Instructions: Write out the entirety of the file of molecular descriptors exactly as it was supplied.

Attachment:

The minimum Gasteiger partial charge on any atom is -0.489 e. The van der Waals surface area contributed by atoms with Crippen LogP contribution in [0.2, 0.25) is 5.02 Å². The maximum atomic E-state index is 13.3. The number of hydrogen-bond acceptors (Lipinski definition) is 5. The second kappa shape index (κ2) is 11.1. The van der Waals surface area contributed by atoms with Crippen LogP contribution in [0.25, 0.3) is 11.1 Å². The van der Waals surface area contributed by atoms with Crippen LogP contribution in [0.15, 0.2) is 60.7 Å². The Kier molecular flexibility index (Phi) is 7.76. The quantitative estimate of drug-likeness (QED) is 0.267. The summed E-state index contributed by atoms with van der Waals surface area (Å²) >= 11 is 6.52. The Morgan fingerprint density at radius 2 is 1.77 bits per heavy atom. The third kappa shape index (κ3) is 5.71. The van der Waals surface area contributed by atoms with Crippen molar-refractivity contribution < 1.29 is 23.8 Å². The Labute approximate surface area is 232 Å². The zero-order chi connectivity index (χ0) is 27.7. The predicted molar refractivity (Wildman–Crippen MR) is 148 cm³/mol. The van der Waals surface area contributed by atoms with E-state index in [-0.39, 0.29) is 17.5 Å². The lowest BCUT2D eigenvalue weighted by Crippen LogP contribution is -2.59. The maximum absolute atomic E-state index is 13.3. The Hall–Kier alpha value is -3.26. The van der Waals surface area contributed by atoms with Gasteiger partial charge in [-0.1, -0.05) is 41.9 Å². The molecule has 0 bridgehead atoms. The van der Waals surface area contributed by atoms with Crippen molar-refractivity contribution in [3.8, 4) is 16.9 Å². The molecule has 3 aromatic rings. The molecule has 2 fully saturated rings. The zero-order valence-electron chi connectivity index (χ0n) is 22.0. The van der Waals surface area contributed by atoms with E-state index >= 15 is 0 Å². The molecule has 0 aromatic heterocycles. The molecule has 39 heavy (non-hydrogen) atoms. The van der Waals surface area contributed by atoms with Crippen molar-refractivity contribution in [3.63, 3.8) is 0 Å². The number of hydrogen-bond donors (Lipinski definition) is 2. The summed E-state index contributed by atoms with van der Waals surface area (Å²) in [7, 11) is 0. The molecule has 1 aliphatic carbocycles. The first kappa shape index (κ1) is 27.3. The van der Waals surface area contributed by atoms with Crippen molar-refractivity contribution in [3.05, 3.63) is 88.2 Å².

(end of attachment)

The minimum Gasteiger partial charge on any atom is -0.489 e. The van der Waals surface area contributed by atoms with Crippen LogP contribution in [0.2, 0.25) is 5.02 Å². The maximum atomic E-state index is 13.3. The number of hydrogen-bond acceptors (Lipinski definition) is 5. The second kappa shape index (κ2) is 11.1. The van der Waals surface area contributed by atoms with Crippen LogP contribution in [0.25, 0.3) is 11.1 Å². The van der Waals surface area contributed by atoms with Crippen LogP contribution in [0.15, 0.2) is 60.7 Å². The Kier molecular flexibility index (Phi) is 7.76. The quantitative estimate of drug-likeness (QED) is 0.267. The summed E-state index contributed by atoms with van der Waals surface area (Å²) >= 11 is 6.52. The Morgan fingerprint density at radius 2 is 1.77 bits per heavy atom. The third kappa shape index (κ3) is 5.71. The van der Waals surface area contributed by atoms with Crippen molar-refractivity contribution < 1.29 is 23.8 Å². The Labute approximate surface area is 232 Å². The zero-order chi connectivity index (χ0) is 27.7. The predicted molar refractivity (Wildman–Crippen MR) is 148 cm³/mol. The van der Waals surface area contributed by atoms with E-state index in [-0.39, 0.29) is 17.5 Å². The lowest BCUT2D eigenvalue weighted by Crippen LogP contribution is -2.59. The maximum absolute atomic E-state index is 13.3. The Hall–Kier alpha value is -3.26. The van der Waals surface area contributed by atoms with Gasteiger partial charge in [-0.1, -0.05) is 41.9 Å². The molecule has 0 bridgehead atoms. The van der Waals surface area contributed by atoms with Crippen molar-refractivity contribution in [3.8, 4) is 16.9 Å². The molecule has 3 aromatic rings. The molecule has 2 fully saturated rings. The zero-order valence-electron chi connectivity index (χ0n) is 22.0. The van der Waals surface area contributed by atoms with E-state index >= 15 is 0 Å². The molecule has 0 aromatic heterocycles. The molecule has 39 heavy (non-hydrogen) atoms. The van der Waals surface area contributed by atoms with Crippen molar-refractivity contribution in [3.63, 3.8) is 0 Å². The number of hydrogen-bond donors (Lipinski definition) is 2. The summed E-state index contributed by atoms with van der Waals surface area (Å²) in [7, 11) is 0. The molecule has 1 aliphatic carbocycles. The first kappa shape index (κ1) is 27.3. The van der Waals surface area contributed by atoms with Crippen molar-refractivity contribution in [3.05, 3.63) is 88.2 Å².